Your Gift Enriches Lives

This Month’s Inspiring Story


Bender JCC fitness instructors don’t just walk the walk. They also swim the swim and bike the bike. And maybe most important, they demonstrate commitment, persistence, and resilience.

Raul Fainchtein, for example, teaches spin classes at the Bender JCC. He also works out here, training on the elliptical and taking classes like body pump.

Last year, Raul decided to compete in the Long Course Aquabike National Championships in Miami that were held on November 10, 2019. The race included a 1.2-mile swim and a 56-mile bike ride. His goal was to qualify for the Long Course ITU World Championship that will be held in the Netherlands this September. He began training 12-16 hours a week.

In July 2019, Raul had an accident while on a training bike ride, hitting a tree head-on. He suffered a non-displacement neck fracture and part of a finger was severed.

After being released from the hospital, Raul’s neck was immobilized. The only exercise he was permitted to do was walking, so he walked seven miles each day. After 10 weeks, Raul was cleared to remove the neck collar he had been wearing and resume a normal life.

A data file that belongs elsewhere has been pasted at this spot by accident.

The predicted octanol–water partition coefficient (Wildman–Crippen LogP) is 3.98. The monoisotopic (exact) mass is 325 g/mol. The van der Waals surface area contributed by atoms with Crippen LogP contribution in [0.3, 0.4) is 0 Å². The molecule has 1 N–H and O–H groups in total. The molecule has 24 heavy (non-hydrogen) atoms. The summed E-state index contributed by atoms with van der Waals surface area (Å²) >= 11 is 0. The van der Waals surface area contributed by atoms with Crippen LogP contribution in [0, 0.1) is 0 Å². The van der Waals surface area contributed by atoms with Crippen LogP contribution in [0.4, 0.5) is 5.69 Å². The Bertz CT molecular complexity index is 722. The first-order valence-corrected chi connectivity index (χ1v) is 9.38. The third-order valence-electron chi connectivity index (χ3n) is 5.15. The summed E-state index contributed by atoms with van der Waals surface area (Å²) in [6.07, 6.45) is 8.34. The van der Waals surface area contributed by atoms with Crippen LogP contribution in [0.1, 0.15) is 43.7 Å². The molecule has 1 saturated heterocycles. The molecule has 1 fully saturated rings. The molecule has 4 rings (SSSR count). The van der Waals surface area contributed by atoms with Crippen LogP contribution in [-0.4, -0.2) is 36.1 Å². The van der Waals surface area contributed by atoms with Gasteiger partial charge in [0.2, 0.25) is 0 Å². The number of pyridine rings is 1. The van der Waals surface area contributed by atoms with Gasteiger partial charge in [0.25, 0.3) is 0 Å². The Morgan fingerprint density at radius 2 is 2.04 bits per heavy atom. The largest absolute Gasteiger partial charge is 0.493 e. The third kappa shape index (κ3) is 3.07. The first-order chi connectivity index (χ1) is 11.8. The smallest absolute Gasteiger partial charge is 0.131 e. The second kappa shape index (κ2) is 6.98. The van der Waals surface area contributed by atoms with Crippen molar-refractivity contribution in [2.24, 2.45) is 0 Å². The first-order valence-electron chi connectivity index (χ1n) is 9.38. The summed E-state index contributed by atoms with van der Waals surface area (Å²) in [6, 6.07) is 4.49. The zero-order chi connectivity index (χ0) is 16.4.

In September 2019, Raul slowly started to get back into his exercise routine. Pleased with his progress after a month, he resurrected his dream to compete at Nationals in Miami, with the goal this time just to finish. He did compete and was proud to have finished the race, though disappointed not to have finished within the first ten in his age category (60-64).

A week after the race, USA Triathlon contacted Raul to let him know that he qualified in the 65-69 age category [though he is 64, he will be 65 this year and so is eligible for that upper age group] and that, if he accepted, he would be part of the US team going to the Netherlands.